Advantages of a High Protein Diet

Protein breaks down into amino acids when it’s digested. Amino acids are the building-blocks of muscle growth and repair, but they perform many other functions too.

Before I qualified as a personal trainer myself, I had an excellent personal trainer in north London who could recite all the amino acids by heart. He was a competitive bodybuilder as well as personal trainer, and his knowledge of nutrition was inspiring.

There are two categories of amino acids. The essential amino acids (also known as indispensable amino acids) you can only get from food. The non-essential amino acids can be synthesised by your body from the essential amino acids. There are 20 amino acids in total. Of these, 9 are essential, and 11 are non-essential.

They all have specific roles to play. Read on!

The Essential Amino Acids


Helps reduce catabolism (muscle protein breakdown), promotes skin healing, helps heal broken bones, and can be used for energy.


Used for energy, helps prevent muscle wasting in hospitalised patients, and forms part of haemoglobin in the blood for oxygen transport.


Inhibits viruses, delays fatigue, assists bone growth.


Influences brain uptake of neurotransmitter precursers such as tryptophan (see below).


Crucial for the blood, in production of red and white blood cells. Used medically for treatment of a range of conditions from stomach ulcers to rheumatoid arthritis.


Helps reduce blood cholesterol levels, and helps liver remove toxic wastes.


Boosts memory, learning skills, mood, levels of alertness. A crucial brain amino acid.


Fights against ‘fatty liver’ disease. Vegetarians are sometimes deficient in this amino acid.


Precursor to neurotransmitter serotonin, which has a pacifying effect. Also stimulates growth hormone, so foods rich in tryptophan are popular with bodybuilders.

The non-essential amino acids


Helps with hormone release, particularly insulin. Boosts recovery from injury, and stimulates immune system.


Helps detoxify harmful chemicals in the body, such as alcohol and chemicals from cigarette smoking. Stimulates white blood cell activity, so it’s a crucial amino acid for your immune system.


Precursor of a range of neurotransmitters and hormones. Boosts your mood.


Key component of connective tissue (ligaments, tendons, fascia). Boosts immune system.

Aspartic Acid

Key amino acid in energy production: helps convert glucose into muscle energy.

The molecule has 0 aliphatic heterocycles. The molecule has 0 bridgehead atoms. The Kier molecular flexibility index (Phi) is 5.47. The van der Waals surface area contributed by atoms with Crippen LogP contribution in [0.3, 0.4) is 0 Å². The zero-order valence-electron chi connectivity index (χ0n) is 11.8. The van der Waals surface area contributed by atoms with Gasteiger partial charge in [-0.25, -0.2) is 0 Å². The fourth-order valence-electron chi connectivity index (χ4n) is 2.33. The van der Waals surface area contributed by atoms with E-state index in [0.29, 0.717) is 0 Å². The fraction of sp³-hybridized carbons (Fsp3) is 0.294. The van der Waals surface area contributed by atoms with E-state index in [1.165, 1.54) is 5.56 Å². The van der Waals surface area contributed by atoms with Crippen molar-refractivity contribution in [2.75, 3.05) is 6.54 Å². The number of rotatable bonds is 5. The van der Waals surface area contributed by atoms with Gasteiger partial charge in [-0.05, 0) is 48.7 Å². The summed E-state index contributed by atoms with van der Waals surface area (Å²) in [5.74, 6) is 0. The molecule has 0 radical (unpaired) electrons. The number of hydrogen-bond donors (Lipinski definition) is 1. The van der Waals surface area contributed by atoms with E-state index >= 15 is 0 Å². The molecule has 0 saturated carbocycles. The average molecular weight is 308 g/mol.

Together with alanine, helps form connective tissue. Also essential in forming your skin and hair.

Glutamic acid

Precursor of glutamine, and helps brain function.


This is the most abundant amino acid, crucial for your immune system. A source of energy for your kidneys and intestines, and also for the brain. Lack of glutamine impairs your powers of concentration.


Another haemoglobin-component. Produces glucagon, a hormone which instructs the liver to release glucose into the bloodstream when blood sugar levels are low. Has a pacifying effect, so it’s used medically to treat aggression disorders.


Helps immune system, and wound healing.


Building block of connective tissue, and your heart muscle. One of the first amino acids to be used as energy, when other energy sources become low.


Helps produce antibodies, aids nervous system. Also key to energy production within cells.


Helps absorption of fats.

Protein in your diet and in your body

Now you can see how crucial protein is for your health and for almost every structure and function in your body, not just your muscles. The top 3 sources of protein are eggs, meat, and fish. For strict vegetarians and vegans the best sources of protein are nuts, lentils, beans, and quinoa.

Different proteins in the structures and functions of  your body are made up of different amino acids, connected in a vast range of lengths and shapes, depending on the structure or function in question. The unique chemical component of amino acids and proteins (not found in fats or carbohydrates) is nitrogen.

Some proteins in the body are hollow, which transport and store materials. Some are strong and rigid (found in tendons and ligaments), others are more elastic (muscles and fascia). Some protein structures in the body are very small (such as enzymes) and others are large (muscle tissue). And all are built from the 20 amino acids.

Dominic Londesborough is a personal trainer in London and an online nutrition coach.

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